A student at Central Collegiate has been diagnosed with active tuberculosis (TB).
© Times-Herald photo by Nathan Liewicki
Dr. Julie Kryzanowski, medical health officer for the TB Prevention and Control Saskatchewan (TBPCS) program, confirmed to the Times-Herald on Tuesday that the diagnosis was made at end of July.
In instances of active TB, Dr. Kryzanowski said cases are referred to the Saskatoon-based program.
“The program was notified of the case of active tuberculosis disease and it was within the same week that we contacted the school division,” said Dr. Kryzanowski.
Tony Baldwin, director of education for the Prairie South School Division, said the division supplied the Ministry of Health with addresses of the students and staff, which were also passed onto TBPCS.
“We'll take our lead from Health,” said Baldwin. “If there's something more they need from us, we'll co-operate.”
Dr. Mark Vooght, the Five Hills Health Region’s (FHHR) medical health officer, was also contacted to by TBPCS to provide assistance in making space available to conduct tuberculin skin testing for “people who have been identified as contacts,” said Dr. Kryzanowski.
Although letters detailing the situation were mailed out to all Central students and staff the same week the active TB case was diagnosed, a second letter was sent out from TBPCS to those identified as having a higher risk of contracting the disease.
According to Dr. Kryzanowski, 160 students and staff will be tested for active TB on Aug. 25 at the Moose Jaw Union Hospital.
“Those individuals identified at higher risk – although they're still at low risk of infection – are the ones we've arranged to have the skin testing done,” she said. “That (test) can determined if they have TB.”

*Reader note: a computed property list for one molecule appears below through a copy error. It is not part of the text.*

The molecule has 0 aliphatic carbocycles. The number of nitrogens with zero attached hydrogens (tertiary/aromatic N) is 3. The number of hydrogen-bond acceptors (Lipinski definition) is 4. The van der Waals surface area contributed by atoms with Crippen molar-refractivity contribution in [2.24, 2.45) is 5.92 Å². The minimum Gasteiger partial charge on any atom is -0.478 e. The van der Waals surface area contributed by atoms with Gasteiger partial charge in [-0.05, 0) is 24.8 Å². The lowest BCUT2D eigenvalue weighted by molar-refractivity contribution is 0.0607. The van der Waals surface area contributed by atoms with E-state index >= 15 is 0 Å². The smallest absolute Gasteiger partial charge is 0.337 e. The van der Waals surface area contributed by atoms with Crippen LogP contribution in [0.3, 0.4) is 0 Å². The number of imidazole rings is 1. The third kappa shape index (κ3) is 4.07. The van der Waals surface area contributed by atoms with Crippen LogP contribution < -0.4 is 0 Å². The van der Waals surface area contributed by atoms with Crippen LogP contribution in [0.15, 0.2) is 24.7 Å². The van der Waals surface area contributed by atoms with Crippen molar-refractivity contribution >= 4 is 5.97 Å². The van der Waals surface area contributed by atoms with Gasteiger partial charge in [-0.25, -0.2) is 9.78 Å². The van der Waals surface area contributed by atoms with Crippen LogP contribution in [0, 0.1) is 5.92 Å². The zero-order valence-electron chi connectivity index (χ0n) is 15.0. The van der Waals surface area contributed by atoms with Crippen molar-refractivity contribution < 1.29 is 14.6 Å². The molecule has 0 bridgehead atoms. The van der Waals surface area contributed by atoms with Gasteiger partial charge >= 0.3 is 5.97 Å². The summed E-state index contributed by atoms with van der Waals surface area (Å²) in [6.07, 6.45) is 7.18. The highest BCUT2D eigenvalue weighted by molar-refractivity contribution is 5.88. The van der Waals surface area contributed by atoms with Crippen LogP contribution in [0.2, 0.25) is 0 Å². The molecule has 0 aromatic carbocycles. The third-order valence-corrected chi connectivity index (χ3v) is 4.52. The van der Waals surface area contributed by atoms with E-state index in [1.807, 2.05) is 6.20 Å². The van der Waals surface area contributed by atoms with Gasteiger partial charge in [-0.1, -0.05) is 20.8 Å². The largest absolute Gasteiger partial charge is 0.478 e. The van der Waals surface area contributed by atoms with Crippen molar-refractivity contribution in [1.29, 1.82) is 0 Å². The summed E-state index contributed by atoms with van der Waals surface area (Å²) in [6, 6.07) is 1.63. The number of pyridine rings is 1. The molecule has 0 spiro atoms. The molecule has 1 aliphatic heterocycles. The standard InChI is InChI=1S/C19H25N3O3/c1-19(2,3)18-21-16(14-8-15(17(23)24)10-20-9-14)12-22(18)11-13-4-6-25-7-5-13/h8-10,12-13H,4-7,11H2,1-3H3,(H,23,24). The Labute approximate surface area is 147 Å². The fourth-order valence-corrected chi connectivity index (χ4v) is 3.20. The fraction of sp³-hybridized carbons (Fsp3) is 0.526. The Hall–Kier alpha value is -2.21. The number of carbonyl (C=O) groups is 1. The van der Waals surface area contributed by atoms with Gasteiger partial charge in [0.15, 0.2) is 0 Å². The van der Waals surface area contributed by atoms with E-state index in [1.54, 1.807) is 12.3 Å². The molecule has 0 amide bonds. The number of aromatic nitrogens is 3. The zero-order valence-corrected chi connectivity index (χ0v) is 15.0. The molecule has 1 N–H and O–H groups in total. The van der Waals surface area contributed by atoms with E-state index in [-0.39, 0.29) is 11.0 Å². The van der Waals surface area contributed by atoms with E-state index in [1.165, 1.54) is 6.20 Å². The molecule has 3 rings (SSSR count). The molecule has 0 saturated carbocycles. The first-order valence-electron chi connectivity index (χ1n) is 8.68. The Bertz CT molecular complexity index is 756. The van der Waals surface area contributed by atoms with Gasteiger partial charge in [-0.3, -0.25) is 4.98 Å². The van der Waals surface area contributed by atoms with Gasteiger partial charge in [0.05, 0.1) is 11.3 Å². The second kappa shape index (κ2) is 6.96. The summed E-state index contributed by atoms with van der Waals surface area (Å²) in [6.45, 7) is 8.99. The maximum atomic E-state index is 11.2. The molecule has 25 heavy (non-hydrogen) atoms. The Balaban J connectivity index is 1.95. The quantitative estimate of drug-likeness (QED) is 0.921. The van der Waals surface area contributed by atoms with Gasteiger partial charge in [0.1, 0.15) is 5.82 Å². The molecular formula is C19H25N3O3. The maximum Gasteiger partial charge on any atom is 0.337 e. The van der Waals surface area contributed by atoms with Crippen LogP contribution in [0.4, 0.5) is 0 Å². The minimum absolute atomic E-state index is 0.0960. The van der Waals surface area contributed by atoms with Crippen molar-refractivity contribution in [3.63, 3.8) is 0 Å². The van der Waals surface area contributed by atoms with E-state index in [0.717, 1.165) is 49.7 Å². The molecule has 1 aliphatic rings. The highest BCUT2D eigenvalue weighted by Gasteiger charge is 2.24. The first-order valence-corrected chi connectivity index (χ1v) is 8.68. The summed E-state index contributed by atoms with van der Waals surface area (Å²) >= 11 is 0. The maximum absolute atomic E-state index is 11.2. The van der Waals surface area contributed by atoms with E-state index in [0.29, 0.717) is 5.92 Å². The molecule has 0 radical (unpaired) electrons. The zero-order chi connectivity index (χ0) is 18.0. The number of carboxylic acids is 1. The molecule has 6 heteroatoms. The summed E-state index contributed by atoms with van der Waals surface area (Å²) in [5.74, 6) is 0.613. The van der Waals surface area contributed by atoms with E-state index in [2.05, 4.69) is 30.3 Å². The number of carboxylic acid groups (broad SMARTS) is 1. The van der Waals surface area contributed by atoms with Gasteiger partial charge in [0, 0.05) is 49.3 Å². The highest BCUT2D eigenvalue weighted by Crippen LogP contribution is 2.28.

The 160 individuals will be screened for symptoms of TB and injected with tuberculin, creating a little bump.
They will return to the hospital 48 hours later. If that bump is greater than five millimeters, Dr. Kryzanowski said health officials would “take that as a sign that they’ve been infected with tuberculosis at some point.”
She added that only about 10 per cent of people infected go on to develop active TB. With treatment through antibiotics, that development can be prevented.
“For people who are infected, but don't have the active disease, they're not infectious to anybody else, so they don't pose a risk to their family or friends at all,” said Dr. Kryzanowski.
Dr. Vooght was not available for comment from the FHHR, but Dr. David Torr, a consulting medical health officer, described TB as a “slow spreader and slow grower” that is most commonly transmitted by coughing up infection sputum – usually in more closely confined spaces.
“People can have it in their system and live their whole life without becoming infected,” he said.
At this time, health officials are not linking Moose Jaw’s active TB case to two other TB cases discovered in Regina last month.
Nathan Liewicki can be reached at 306-691-1256 or follow him on Twitter @liewicks.